Jack Pearadin and Doug Nelsen found a 1.73-carat diamond after nearly a year of searching the park's field.
The fact that a decade has already passed since singer-songwriter Marissa Nadler released her first studio record, "Ballads of Living and Dying," is surprising enough, but her career longevity is even more interesting when you consider that music was never her plan.
"I don't think I expected to do this when I was growing up," Nadler said, chuckling. "I think I thought I was going to be a famous painter, not a musician. But it's the same thing, no matter what kind of art you're doing; it's the same time, dedication and work ethic involved even though it's a different medium."
Over the course of 10 years and six albums — including her most recent release, "July," which was released, a little confusingly, in February — the Boston-based art-pop singer has tirelessly engaged in a tricky balance between evolving stylistically while still sticking firmly to the Gothic-tinged folk music that her fans have come to love and expect. It has been a process for Nadler, who boasts a disparate and steadily expanding range of influences, from Edgar Allen Poe to Townes Van Zandt and Robbie Basho (and who has collaborated with the black metal artist Xasthur), and her ability to broaden her creative horizons while remaining in touch with her past work is something a lot of artists likely envy.
"I think my writing has gotten more razor-focused over the years, but I still feel good about the back catalogue," Nadler says. " 'July' is inspired by real life, and I think because of that, these songs seem to be resonating with people more strongly. My earlier work at times was shrouded in mystery and fog to the point that some people may not have been able to see the door in through the haze. I'm interested right now in writing songs that 'look people in the eyes,' to quote a friend."
"It's a journey," Nadler says. "Artists will tell you that being an artist is a lifelong journey, and you just keep on going for it, keep trying to make something that you can be proud of."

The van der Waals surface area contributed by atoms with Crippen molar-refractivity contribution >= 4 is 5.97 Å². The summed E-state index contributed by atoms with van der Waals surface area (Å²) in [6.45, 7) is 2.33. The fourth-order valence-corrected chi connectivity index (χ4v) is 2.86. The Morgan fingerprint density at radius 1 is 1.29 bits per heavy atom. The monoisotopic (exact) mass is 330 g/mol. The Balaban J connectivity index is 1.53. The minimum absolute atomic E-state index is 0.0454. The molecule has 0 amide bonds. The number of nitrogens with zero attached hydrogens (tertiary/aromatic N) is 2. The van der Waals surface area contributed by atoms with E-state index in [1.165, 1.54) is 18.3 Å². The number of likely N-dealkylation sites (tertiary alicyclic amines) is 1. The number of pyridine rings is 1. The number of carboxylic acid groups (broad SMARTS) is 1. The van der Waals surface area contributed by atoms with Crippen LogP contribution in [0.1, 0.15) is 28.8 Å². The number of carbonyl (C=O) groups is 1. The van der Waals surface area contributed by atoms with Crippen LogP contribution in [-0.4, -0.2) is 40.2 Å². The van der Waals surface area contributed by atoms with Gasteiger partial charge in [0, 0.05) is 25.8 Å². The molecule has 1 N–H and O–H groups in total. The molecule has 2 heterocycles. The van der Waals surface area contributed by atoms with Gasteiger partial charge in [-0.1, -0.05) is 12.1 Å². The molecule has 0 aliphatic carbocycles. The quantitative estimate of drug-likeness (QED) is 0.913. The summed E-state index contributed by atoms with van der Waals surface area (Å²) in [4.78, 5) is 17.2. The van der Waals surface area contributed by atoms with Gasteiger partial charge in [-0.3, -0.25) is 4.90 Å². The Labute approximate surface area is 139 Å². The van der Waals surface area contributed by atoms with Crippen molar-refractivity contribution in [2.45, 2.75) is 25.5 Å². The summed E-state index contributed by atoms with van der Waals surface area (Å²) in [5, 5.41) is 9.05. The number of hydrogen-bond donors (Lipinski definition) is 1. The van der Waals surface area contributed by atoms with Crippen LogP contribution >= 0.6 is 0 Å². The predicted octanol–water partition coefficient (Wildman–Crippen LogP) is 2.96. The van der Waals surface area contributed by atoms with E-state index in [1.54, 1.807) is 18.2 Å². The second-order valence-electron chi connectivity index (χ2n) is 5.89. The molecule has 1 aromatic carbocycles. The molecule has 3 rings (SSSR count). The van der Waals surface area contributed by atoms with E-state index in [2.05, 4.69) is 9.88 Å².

Nadler has much to be proud of. It is not easy to remain familiar to your audience while still sounding fresh each time out, but Nadler has succeeded in doing so. "July" both maintains some of the darker sensibilities that have characterized much of her previous work and injects chilling moments of realism into this album.
"Dead City Emily," for example, is an echo in the middle of a dream, an ambient folk ballad that lulls you into its gentle sway as Nadler delicately and hypnotically strums her guitar. "Drive" is a minimalist piece of Americana with a brutally honest opening lyric: "If you ain't made it now/You're never going to make it," proving that Nadler has no interest in pulling punches. She lets loose on "Desire," an achingly beautiful tale about two people who never get their romantic timing right. Her content tends toward the autobiographical, but through a filter.
"I didn't feel too exposed writing the record because I think the details are shrouded enough, and it's not like a journal entry," Nadler says. "People have to dissect the lyrics to get to the heart of the songs."
Despite her natural preference for personal writing, however, there is one song that stands out on the album for multiple reasons, one of which is its otherworldly fictional storyline.
" '1923' just came out of thin air, but it's a story about time-traveling lovers," Nadler said, laughing. "With the exception of that song, however, every other song on the album was very much about my own life."
When you sing about death and lost love, as Nadler does, your music is going to connect with people in ways you cannot possibly imagine. Nadler's music might not cheer you up, but it is exquisite in its sadness, and there is something to be said for being able to skillfully write such material.
"My music has always had that darker element," Nadler says. "My first record was called 'Ballads of Living and Dying,' so it's not like a new look for me. It's been pretty consistent the whole time."
But this is not to say that "July" is an exercise in wallowing in sadness or self-pity, or that Nadler seeks to go in these directions with her music — far from it. She might be choosing to shine a light on some of the more personal aspects of experiences she has gone through, but there are moments of respite and relief as well.
" 'Drive' is inspired by 10 years of touring, and the ups and downs that go along with that," Nadler says. "But it's actually a hopeful song about finding meaning in the simple things in life: in this case, the open road."
A decade into her journey, Nadler is digging deeper and looking for richer musical, vocal and lyrical textures to add to her work, and it's never been more evident than on "July."
"I walked into this record with an open mind," Nadler says. "I didn't really come up for air until the end."
Marissa Nadler will be at White Water Tavern 9:30 p.m. Tuesday, July 15.